Indigenous New Hampshire
When it comes to telling the stories of indigenous people in New Hampshire, the “official” history — found on historical site markers, in text books and on public murals, among other places — only tells part of the story.
Grace Dietz ’17 learned that firsthand during an internship this semester with Paul and Denise Pouliot of the Cowasuck Band of the Pennacoook Abenaki People. Dietz was the first student intern to work on a long-term collaborative project between the Pouliots and the anthropology department to reframe Granite State history from an indigenous perspective by mapping indigenous sites of cultural and historical significance.
“New Hampshire’s history is partial, and it’s written by the victors,” said Dietz at a presentation about her internship in April. “Because of this, we misrecognize indigenous cultures and peoples as they are now — we expect to see something that’s not there because of our own stereotypes and what’s in our imaginations.”
Dietz, an anthropology and international affairs major, worked with the Pouliots on a “story map” of New Hampshire’s indigenous history. The project combines the latest maps with text, images and multimedia content to create a narrative that spans thousands of years and hundreds of miles.
“We see this as a great start to telling the history of New Hampshire in a broader sense and not just a colonial perspective,” Paul Pouliot said.
Using archival research and interviews with Paul and Denise Pouliot, Dietz created a story map highlighting more than a dozen locations important to indigenous history throughout New Hampshire. Explore the map and you’ll find entries on Abenaki chief Joseph Laurent, whose 1884 book “New Familiar Abenakis and English Dialogues” was the first Abenaki-English dictionary. That same year, Laurent opened the Abenaki Indian Shop and Camp in Conway as a way to capitalize on tourism in the area and give members of the Abenaki community a place to sell items and trade stories. Other entries examine the tales surrounding the naming of Mount Chocorua, legends about the creation of Amoskeag Falls (located in what’s now Manchester) and the 1689 raid on Cocheco (now known as Dover).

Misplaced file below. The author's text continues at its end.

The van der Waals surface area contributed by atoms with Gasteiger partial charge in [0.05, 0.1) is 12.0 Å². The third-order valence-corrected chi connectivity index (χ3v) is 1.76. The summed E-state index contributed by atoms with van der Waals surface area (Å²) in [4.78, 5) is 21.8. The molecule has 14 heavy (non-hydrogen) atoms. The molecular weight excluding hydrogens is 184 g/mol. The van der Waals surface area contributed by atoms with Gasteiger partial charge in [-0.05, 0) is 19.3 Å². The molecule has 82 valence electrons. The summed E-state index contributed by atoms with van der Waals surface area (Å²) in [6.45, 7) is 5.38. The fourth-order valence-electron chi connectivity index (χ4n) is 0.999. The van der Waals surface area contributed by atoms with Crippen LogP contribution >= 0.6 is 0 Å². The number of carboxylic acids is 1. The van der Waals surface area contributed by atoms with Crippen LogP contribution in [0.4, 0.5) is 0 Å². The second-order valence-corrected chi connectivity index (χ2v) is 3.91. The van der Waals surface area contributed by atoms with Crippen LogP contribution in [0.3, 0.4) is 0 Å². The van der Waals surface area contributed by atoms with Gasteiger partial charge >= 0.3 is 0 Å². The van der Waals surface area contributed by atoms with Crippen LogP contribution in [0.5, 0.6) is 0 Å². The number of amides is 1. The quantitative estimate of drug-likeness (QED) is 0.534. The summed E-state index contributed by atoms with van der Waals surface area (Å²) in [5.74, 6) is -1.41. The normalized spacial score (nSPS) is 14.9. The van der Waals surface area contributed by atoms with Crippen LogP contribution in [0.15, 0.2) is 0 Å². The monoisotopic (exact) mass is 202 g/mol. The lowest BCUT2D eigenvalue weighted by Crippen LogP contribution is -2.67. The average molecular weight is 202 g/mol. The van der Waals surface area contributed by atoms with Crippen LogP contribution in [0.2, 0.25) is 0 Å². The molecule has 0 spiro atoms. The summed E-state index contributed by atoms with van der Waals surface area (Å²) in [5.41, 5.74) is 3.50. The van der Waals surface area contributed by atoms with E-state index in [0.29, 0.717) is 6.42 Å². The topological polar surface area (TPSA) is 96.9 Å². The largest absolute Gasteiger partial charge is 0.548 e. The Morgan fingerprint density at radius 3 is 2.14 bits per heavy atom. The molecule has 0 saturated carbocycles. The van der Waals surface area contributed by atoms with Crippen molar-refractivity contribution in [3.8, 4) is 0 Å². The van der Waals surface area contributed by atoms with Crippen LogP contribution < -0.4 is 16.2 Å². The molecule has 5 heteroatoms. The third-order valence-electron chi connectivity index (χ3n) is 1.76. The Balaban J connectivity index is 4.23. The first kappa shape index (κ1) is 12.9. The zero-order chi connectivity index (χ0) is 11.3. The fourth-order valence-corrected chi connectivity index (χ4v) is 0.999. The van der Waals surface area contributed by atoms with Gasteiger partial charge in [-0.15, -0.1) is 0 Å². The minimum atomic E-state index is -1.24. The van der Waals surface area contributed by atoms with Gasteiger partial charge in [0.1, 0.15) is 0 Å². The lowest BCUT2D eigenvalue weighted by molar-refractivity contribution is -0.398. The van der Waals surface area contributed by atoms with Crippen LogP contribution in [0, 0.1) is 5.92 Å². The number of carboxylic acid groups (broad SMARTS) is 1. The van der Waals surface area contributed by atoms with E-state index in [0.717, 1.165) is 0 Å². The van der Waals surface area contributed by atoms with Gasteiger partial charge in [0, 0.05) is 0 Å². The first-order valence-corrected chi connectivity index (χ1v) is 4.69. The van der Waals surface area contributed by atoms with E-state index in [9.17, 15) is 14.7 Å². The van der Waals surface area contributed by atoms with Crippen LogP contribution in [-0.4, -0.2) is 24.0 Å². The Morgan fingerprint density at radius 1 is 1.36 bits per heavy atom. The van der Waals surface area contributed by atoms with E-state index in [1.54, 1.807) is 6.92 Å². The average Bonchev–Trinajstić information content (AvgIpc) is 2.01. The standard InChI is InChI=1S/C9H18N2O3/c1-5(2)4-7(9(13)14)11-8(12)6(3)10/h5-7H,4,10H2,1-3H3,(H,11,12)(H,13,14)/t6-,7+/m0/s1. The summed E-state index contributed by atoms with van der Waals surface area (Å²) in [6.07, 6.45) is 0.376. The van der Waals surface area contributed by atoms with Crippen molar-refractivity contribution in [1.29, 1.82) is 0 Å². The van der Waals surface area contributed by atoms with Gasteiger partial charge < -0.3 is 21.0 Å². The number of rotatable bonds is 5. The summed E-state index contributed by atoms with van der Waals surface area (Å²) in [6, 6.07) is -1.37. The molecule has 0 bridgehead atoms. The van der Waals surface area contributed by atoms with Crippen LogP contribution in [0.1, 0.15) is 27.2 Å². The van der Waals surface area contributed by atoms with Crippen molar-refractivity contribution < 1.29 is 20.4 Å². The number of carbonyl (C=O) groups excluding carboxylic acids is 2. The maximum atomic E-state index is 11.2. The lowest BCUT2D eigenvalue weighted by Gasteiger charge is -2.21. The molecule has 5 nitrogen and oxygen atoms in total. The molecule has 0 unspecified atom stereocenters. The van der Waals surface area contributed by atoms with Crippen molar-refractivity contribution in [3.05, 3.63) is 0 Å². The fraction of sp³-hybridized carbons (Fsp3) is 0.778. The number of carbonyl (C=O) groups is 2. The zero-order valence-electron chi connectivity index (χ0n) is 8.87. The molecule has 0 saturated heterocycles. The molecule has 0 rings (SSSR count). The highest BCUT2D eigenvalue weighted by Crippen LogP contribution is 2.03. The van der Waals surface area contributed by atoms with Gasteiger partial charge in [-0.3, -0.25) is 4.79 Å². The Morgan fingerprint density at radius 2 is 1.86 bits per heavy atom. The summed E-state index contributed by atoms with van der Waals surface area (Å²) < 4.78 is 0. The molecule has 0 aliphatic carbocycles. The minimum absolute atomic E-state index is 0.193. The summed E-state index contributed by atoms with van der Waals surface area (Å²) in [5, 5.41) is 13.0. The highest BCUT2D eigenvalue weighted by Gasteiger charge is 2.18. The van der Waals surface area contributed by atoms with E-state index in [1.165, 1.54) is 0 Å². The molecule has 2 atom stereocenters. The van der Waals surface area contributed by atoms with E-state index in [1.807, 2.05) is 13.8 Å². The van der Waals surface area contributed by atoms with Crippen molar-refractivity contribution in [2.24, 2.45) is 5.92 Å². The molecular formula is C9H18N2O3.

“The story map is an ongoing collaboration,” Dietz said. “We don’t have the whole state, we don’t have everything (mapped on it), but we’re at the beginning of looking at our local history from another perspective.”
According to Dietz, finding examples of how easily indigenous history has been and continues to be distorted is as easy as walking through Durham. The map includes entries on the historical highway marker commemorating the Oyster River Massacre of 1694 and the 16-panel mural in Durham’s post office that features an indigenous man about to set fire to a settler’s home alongside the caption “Cruel Adversity.”
Reading the marker and looking at the mural reduces Native peoples to a flat stereotype and minimizes the complexities of history, Dietz said. Rather than explaining the complicated social, political and environmental relationships between indigenous people and English and French settlers, items like the mural and marker overly simplify and obscure history.
“A lot of these battles and attacks had a lot to do with resources and land, and how, after settlers had been here for a while, the landscape of New England itself had changed,” Dietz said. “So many indigenous people weren’t able to exist the way they had been before because of those fundamental changes.”
For Denise Pouliot, the story map is a chance for New Hampshire residents and others to see local history in a more holistic way. “I’m happy the Abenaki are finally getting a say in what their history has been, instead of being told what their history is,” she said. “It’s nice to see the English perspective and the French perspective and the Native perspective and how they’re all different from each other.”
Sventlana Peshkova, associate professor of anthropology, is guiding the collaboration between the Pouliots and the university. In 2016, Peshkova received one of the UNH Center for the Humanities’ first Publicly Engaged Humanities Fellowships to develop student internships in cultural heritage.
Dietz hopes other students will carry on the work she started with Paul and Denise Pouliot. There are hundreds more important locations, events and people in New Hampshire to document, along with hundreds of misconceptions and stereotypes about indigenous people to dispel.
“The goal of it is to make the information more accessible to the public — there’s no point in keeping it within academia. This is just the beginning of getting everyday people to think about history more critically,” Dietz said.
Students, faculty, staff and administrators attended Grace Dietz's internship presentation.